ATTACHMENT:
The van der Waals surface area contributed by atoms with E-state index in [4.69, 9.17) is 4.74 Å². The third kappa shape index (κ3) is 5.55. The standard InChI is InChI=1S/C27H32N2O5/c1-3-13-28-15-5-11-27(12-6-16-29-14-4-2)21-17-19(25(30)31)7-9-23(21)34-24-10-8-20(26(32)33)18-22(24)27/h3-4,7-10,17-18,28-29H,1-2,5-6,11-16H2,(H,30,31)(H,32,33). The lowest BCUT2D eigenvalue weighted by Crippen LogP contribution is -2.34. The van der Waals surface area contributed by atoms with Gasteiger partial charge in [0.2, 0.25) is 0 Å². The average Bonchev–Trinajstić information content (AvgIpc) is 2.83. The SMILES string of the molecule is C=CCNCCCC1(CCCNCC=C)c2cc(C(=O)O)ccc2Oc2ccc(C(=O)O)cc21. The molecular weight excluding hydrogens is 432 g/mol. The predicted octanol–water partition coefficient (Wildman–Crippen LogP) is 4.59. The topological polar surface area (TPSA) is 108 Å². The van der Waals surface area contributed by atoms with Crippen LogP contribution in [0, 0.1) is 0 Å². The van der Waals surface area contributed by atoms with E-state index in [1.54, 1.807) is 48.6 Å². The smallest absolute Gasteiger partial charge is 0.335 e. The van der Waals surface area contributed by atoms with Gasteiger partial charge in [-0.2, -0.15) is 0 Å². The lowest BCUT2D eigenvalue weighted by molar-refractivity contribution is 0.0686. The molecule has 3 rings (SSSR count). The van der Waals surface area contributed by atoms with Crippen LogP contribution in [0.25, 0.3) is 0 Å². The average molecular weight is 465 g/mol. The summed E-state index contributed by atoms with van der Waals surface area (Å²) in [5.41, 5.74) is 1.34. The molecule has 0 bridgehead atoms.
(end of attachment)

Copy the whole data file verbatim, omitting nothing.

The van der Waals surface area contributed by atoms with E-state index in [4.69, 9.17) is 4.74 Å². The third kappa shape index (κ3) is 5.55. The standard InChI is InChI=1S/C27H32N2O5/c1-3-13-28-15-5-11-27(12-6-16-29-14-4-2)21-17-19(25(30)31)7-9-23(21)34-24-10-8-20(26(32)33)18-22(24)27/h3-4,7-10,17-18,28-29H,1-2,5-6,11-16H2,(H,30,31)(H,32,33). The lowest BCUT2D eigenvalue weighted by Crippen LogP contribution is -2.34. The van der Waals surface area contributed by atoms with Gasteiger partial charge in [0.2, 0.25) is 0 Å². The average Bonchev–Trinajstić information content (AvgIpc) is 2.83. The SMILES string of the molecule is C=CCNCCCC1(CCCNCC=C)c2cc(C(=O)O)ccc2Oc2ccc(C(=O)O)cc21. The molecular weight excluding hydrogens is 432 g/mol. The predicted octanol–water partition coefficient (Wildman–Crippen LogP) is 4.59. The topological polar surface area (TPSA) is 108 Å². The van der Waals surface area contributed by atoms with Crippen LogP contribution in [0, 0.1) is 0 Å². The van der Waals surface area contributed by atoms with E-state index in [1.54, 1.807) is 48.6 Å². The smallest absolute Gasteiger partial charge is 0.335 e. The van der Waals surface area contributed by atoms with Gasteiger partial charge in [-0.2, -0.15) is 0 Å². The lowest BCUT2D eigenvalue weighted by molar-refractivity contribution is 0.0686. The molecule has 3 rings (SSSR count). The van der Waals surface area contributed by atoms with Crippen LogP contribution in [0.25, 0.3) is 0 Å². The average molecular weight is 465 g/mol. The summed E-state index contributed by atoms with van der Waals surface area (Å²) in [5.41, 5.74) is 1.34. The molecule has 0 bridgehead atoms.